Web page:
Two assailants reportedly killed a man near a military barracks in south London on Wednesday, in a shocking attack that is dominating British press coverage right now. The exact details of the what transpired in the Woolwich district are hazy, but here's what we know so far: Early witness reports describe a brutal assault in which two attackers ran over a man who may have been a soldier, attempted to behead him, and then stuck around to have their photo taken by passersby. When police arrived on the scene, the men brandished their weapons -- which may have included a handgun, a machete, and knives -- at law-enforcement officials, and both were shot and subsequently arrested and taken to the hospital.
ITV, a British television station, obtained footage of what appears to be one of the attackers explaining his motivations. In the unconfirmed video, filmed by a bystander who had been traveling by bus to a job interview, a man with bloodied hands carrying a kitchen knife and a meat cleaver says the attack was in retribution for Muslim deaths:
We swear by almighty Allah we will never stop fighting you until you leave us alone. Your people will never be safe. The only reasons we have done this is because Muslims are dying by British soldiers every day. This British soldier is an eye for an eye, a tooth for a tooth.
In the clip, you can hear him add:
I apologize that women had to witness this today but in our lands our women have to see the same. You people will never be safe. Remove your government. They don't care about you.
The video, which also shows the two attackers shortly after they are shot by police, is below (warning: it's graphic).
A witness who only gave his first name, James, described a horrific scene. "These two guys were crazed. They were just animals. They dragged him from the pavement and dumped his body in the middle of the road and left his body there," he told LBC radio.
Nick Raynsford, the member of parliament who represents Woolwich, has described the victim as a soldier, but so far there has not been an official confirmation of the man's identity. British Prime Minister David Cameron, in Paris for a meeting with French President François Hollande, has said there are "strong indications that this is a terrorist incident."
The attack is drawing a chorus of condemnations. London Mayor Boris Johnson had this to say on Twitter:
This afternoon's attack in Woolwich is a sickening deluded and unforgivable act of violence. My thoughts are with the victim and his family— Boris Johnson (@MayorofLondon) May 22, 2013
The Muslim Council of Britain, responding to the invocation of Allah made by the alleged attacker seen in the ITV video, has also condemned the attack:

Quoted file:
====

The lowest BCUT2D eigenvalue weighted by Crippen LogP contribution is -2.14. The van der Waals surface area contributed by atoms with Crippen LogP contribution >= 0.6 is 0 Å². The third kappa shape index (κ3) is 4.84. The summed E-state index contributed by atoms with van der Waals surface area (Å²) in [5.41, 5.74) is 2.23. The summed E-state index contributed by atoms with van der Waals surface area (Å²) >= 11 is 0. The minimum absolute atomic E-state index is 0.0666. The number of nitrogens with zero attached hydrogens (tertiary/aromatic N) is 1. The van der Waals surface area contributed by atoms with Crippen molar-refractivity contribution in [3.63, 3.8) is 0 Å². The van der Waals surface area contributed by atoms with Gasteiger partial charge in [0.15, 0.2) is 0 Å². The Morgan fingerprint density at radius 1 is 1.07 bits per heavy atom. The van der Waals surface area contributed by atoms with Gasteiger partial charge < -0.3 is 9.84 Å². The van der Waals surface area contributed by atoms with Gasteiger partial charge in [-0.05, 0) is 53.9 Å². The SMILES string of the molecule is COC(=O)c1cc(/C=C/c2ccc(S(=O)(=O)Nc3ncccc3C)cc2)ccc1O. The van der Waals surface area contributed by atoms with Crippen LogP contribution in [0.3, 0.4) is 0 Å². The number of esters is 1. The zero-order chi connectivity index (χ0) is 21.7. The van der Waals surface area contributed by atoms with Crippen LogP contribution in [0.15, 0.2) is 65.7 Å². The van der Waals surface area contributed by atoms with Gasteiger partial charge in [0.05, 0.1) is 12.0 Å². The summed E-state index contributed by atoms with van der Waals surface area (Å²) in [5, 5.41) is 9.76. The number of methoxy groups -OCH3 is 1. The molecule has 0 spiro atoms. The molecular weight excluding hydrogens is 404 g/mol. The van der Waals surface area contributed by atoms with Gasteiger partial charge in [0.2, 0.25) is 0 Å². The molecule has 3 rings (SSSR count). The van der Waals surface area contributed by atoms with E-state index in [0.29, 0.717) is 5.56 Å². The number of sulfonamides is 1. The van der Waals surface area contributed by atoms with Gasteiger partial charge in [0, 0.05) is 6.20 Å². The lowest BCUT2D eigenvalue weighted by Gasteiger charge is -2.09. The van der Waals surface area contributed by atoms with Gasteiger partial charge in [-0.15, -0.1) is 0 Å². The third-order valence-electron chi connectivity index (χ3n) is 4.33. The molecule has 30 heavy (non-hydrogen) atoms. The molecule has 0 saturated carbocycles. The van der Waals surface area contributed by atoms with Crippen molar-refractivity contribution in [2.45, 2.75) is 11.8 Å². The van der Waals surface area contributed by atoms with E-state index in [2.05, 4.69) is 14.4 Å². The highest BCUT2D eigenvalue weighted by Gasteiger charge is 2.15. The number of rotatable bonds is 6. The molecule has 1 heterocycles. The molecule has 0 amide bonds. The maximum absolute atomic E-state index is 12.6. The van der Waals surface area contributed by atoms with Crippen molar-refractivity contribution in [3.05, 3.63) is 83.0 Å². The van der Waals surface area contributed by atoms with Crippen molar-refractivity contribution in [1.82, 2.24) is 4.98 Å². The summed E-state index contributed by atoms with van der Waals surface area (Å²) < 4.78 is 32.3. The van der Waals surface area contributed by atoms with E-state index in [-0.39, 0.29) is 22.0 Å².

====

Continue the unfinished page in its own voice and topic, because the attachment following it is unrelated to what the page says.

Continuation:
This is a truly barbaric act that has no basis in Islam and we condemn this unreservedly. Our thoughts are with the victim and his family. We understand the victim is a serving member of the Armed Forces. Muslims have long served in this country’s Armed Forces, proudly and with honour. This attack on a member of the Armed Forces is dishonourable, and no cause justifies this murder.
We'll update as we learn more.
Dan Kitwood/Getty Images
You've read the stories about Sweden's excellent health care system, innovative gender-neutral day care centers, and generous parental leave policies. But here's a story that those who would like to portray Sweden as a socialist paradise are less eager to tell: For three consecutive nights, the residents of several largely immigrant suburbs have rioted, torching cars, clashing with police, and setting buildings ablaze.
The rioting -- the worst social unrest to strike the country in many years -- was sparked by the lethal police shooting of a 69-year-old, knife-wielding man last week in the suburb of Husby, the epicenter of the riots. Roaming gangs of angry youths have since clashed with police and Husby residents have complained of racist treatment by police officers, who they say have used epithets such as "monkey."
What's happening in Husby is clearly a symptom of Sweden's failed effort to integrate its massive immigrant population. Housing segregation is rampant in the country, and Husby is a case study in how immigrant populations have come to dominate Stockholm's outer suburbs. The graph below (from this paper on housing segregation) illustrates the phenomenon. Depending on your political perspective, native-born Swedes have either fled Husby or been pushed out by immigrants:
Husby also suffers from rampant unemployment -- a problem that is particularly acute for its youth. Nearly 30 percent of the city's young people are neither employed nor actively enrolled in school, a number that mirrors a broader trend of immigrant underemployment relative to the native-born population.
riots have been captured in YouTube
videos, which paint a picture of an aggressive, somewhat
ham-handed response by police. When confronted by angry residents, law enforcement officials have used dogs
and drawn pistols to intimidate the crowds. In the clip below, they can be seen charging residents -- then retreating and charging once more.
Police have also used dogs to disperse the crowds. Here, the officer tells a resident to back up or risk being bitten. The female voice at the end of the video repeatedly asks police, "Aren't you ashamed of yourselves?!"